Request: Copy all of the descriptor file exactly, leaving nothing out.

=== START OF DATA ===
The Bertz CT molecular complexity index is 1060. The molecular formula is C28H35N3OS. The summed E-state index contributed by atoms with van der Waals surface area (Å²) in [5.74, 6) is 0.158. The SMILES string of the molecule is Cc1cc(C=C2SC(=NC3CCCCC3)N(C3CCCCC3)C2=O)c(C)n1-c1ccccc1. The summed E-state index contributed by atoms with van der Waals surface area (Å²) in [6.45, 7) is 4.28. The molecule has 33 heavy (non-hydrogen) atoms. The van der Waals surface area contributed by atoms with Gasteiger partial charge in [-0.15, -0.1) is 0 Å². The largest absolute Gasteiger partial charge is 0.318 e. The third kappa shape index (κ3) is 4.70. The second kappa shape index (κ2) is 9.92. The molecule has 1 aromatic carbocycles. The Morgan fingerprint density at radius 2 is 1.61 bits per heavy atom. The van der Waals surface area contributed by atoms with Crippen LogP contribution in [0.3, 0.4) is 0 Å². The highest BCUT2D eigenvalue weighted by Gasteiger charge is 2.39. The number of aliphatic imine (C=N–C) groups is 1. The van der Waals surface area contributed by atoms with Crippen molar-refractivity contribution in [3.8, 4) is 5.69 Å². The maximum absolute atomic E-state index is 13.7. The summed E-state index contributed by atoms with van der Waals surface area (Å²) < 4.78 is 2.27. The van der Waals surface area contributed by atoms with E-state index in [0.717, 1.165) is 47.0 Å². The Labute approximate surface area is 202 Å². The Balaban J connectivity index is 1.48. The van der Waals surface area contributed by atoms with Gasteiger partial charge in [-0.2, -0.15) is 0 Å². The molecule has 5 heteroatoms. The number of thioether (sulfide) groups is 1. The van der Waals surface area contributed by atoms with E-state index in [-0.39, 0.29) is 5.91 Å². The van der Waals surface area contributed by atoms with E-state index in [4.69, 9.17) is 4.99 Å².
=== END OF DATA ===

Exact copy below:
The Bertz CT molecular complexity index is 1060. The molecular formula is C28H35N3OS. The summed E-state index contributed by atoms with van der Waals surface area (Å²) in [5.74, 6) is 0.158. The SMILES string of the molecule is Cc1cc(C=C2SC(=NC3CCCCC3)N(C3CCCCC3)C2=O)c(C)n1-c1ccccc1. The summed E-state index contributed by atoms with van der Waals surface area (Å²) in [6.45, 7) is 4.28. The molecule has 33 heavy (non-hydrogen) atoms. The van der Waals surface area contributed by atoms with Gasteiger partial charge in [-0.15, -0.1) is 0 Å². The largest absolute Gasteiger partial charge is 0.318 e. The third kappa shape index (κ3) is 4.70. The second kappa shape index (κ2) is 9.92. The molecule has 1 aromatic carbocycles. The Morgan fingerprint density at radius 2 is 1.61 bits per heavy atom. The van der Waals surface area contributed by atoms with Crippen LogP contribution in [0.3, 0.4) is 0 Å². The highest BCUT2D eigenvalue weighted by Gasteiger charge is 2.39. The number of aliphatic imine (C=N–C) groups is 1. The van der Waals surface area contributed by atoms with Crippen molar-refractivity contribution in [3.8, 4) is 5.69 Å². The maximum absolute atomic E-state index is 13.7. The summed E-state index contributed by atoms with van der Waals surface area (Å²) < 4.78 is 2.27. The van der Waals surface area contributed by atoms with E-state index in [0.717, 1.165) is 47.0 Å². The Labute approximate surface area is 202 Å². The Balaban J connectivity index is 1.48. The van der Waals surface area contributed by atoms with Gasteiger partial charge in [-0.2, -0.15) is 0 Å². The molecule has 5 heteroatoms. The number of thioether (sulfide) groups is 1. The van der Waals surface area contributed by atoms with E-state index in [-0.39, 0.29) is 5.91 Å². The van der Waals surface area contributed by atoms with E-state index in [4.69, 9.17) is 4.99 Å².